Similarities betweeen the logging and gold mining industries. Isenberg carefully explains seven major similarities:
- Both industries were hindered by labor issues - the high cost, the seasonal nature of the work, and the intense labor involved in extracting gold and timber from their natural environments.
- Both industries were forced to overuse their resources in order to attract capital investment.
- Neither were very profitable for most laborers - but they were very profitable for a few business entrepreneurers.
- Workers and businessmen alike believed there was an unlimited supply and demand for gold and timber. Both were wrong.
- Both industries exploited and damaged the environment.
- Both industries used technological innovation to spur investment which then led to corporate takeovers of both the gold and timber industries.
- Both industries faced technological challenges and then found solutions to overcome them.
Technological challenges faced by the lumber industry and solutions used to overcome them. The challenges were substantial:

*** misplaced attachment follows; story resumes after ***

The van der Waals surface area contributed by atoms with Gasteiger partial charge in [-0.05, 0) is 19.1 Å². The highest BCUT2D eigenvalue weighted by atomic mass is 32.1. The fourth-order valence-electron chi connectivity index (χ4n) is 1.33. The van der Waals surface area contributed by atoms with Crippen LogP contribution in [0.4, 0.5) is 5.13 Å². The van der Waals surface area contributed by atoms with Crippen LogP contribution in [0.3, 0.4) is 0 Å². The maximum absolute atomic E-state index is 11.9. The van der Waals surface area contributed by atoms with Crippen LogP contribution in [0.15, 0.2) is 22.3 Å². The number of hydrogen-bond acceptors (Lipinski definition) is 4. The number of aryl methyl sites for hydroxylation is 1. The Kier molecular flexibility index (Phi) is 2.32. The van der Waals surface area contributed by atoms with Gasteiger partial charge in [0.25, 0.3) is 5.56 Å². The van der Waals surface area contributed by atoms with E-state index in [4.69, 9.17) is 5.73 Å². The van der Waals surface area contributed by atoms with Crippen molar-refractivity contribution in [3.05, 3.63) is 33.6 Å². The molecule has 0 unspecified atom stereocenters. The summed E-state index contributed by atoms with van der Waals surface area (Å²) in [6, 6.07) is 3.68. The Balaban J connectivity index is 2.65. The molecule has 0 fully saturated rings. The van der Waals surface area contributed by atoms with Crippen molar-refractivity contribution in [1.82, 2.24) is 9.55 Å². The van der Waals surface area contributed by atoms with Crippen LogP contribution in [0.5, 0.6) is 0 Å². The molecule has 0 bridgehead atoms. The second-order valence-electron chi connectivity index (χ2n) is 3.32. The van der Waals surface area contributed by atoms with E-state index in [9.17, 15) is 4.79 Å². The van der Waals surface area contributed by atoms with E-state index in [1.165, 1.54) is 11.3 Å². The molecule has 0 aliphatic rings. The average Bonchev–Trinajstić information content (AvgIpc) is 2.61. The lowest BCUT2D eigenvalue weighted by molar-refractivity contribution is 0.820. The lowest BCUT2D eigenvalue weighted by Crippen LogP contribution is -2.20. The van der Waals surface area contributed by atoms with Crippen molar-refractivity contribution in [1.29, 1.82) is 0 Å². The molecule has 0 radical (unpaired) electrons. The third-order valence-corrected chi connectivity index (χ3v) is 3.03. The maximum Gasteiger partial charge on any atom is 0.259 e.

- Logging redwoods was difficult and dangerous. Loggers and their tools were inadequate to deal with the giant trees. They were too large for ordinary saws and too heavy and large for easy transportation.
- Transporting logs to mills depended upon animals and abundant water. The procedure was slow and expensive, as well as limited with weather conditions.
- Loggers could only cut redwoods that grew within about 2,000 feet of a riverbank so that they could flow to a mill.
- Labor and mill operations were labor intensive, seasonal, and dangerous. Logging was the most dangerous job in 19th-Century America. As one observer wrote in 1884:
"In these mills, as in the woods, one is quickly impressed with the fact that the work is not the easiest in the world, nor the most desirable to a 'thin-skinned' person. The incessant din of machinery, the flying belts and pulleys, the endless chains, the rattle and jar, the escape of steam, not to mention the inclines and chutes and other contrivances which seem to be ever waiting to swallow up the unwary, must make it a perfect pandemonium and place of fear and dread." (As quoted in Isenberg, p. 85-86)